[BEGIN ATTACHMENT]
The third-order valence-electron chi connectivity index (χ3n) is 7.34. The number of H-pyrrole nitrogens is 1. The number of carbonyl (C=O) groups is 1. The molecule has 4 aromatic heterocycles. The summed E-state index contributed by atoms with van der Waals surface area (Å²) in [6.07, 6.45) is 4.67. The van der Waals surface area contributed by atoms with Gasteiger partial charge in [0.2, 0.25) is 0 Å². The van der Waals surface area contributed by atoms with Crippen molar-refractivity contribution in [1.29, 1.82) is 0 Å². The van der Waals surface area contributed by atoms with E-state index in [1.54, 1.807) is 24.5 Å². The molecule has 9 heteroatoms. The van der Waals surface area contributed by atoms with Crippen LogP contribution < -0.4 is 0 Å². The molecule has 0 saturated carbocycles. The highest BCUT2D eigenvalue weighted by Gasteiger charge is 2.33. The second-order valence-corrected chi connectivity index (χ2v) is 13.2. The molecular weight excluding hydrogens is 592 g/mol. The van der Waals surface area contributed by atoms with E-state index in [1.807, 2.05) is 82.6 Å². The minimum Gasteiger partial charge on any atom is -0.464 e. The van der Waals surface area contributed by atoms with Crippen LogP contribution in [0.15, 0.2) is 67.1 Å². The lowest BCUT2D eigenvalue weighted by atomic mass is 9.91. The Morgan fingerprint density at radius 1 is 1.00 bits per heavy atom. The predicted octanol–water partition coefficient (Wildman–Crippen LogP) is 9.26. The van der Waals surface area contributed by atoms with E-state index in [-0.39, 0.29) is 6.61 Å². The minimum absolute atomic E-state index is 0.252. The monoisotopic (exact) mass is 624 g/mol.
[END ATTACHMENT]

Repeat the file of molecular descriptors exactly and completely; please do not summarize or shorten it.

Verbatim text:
The third-order valence-electron chi connectivity index (χ3n) is 7.34. The number of H-pyrrole nitrogens is 1. The number of carbonyl (C=O) groups is 1. The molecule has 4 aromatic heterocycles. The summed E-state index contributed by atoms with van der Waals surface area (Å²) in [6.07, 6.45) is 4.67. The van der Waals surface area contributed by atoms with Gasteiger partial charge in [0.2, 0.25) is 0 Å². The van der Waals surface area contributed by atoms with Crippen molar-refractivity contribution in [1.29, 1.82) is 0 Å². The van der Waals surface area contributed by atoms with E-state index in [1.54, 1.807) is 24.5 Å². The molecule has 9 heteroatoms. The van der Waals surface area contributed by atoms with Crippen LogP contribution < -0.4 is 0 Å². The molecule has 0 saturated carbocycles. The highest BCUT2D eigenvalue weighted by Gasteiger charge is 2.33. The second-order valence-corrected chi connectivity index (χ2v) is 13.2. The molecular weight excluding hydrogens is 592 g/mol. The van der Waals surface area contributed by atoms with E-state index in [1.807, 2.05) is 82.6 Å². The minimum Gasteiger partial charge on any atom is -0.464 e. The van der Waals surface area contributed by atoms with Crippen LogP contribution in [0.15, 0.2) is 67.1 Å². The lowest BCUT2D eigenvalue weighted by atomic mass is 9.91. The Morgan fingerprint density at radius 1 is 1.00 bits per heavy atom. The predicted octanol–water partition coefficient (Wildman–Crippen LogP) is 9.26. The van der Waals surface area contributed by atoms with E-state index in [-0.39, 0.29) is 6.61 Å². The minimum absolute atomic E-state index is 0.252. The monoisotopic (exact) mass is 624 g/mol.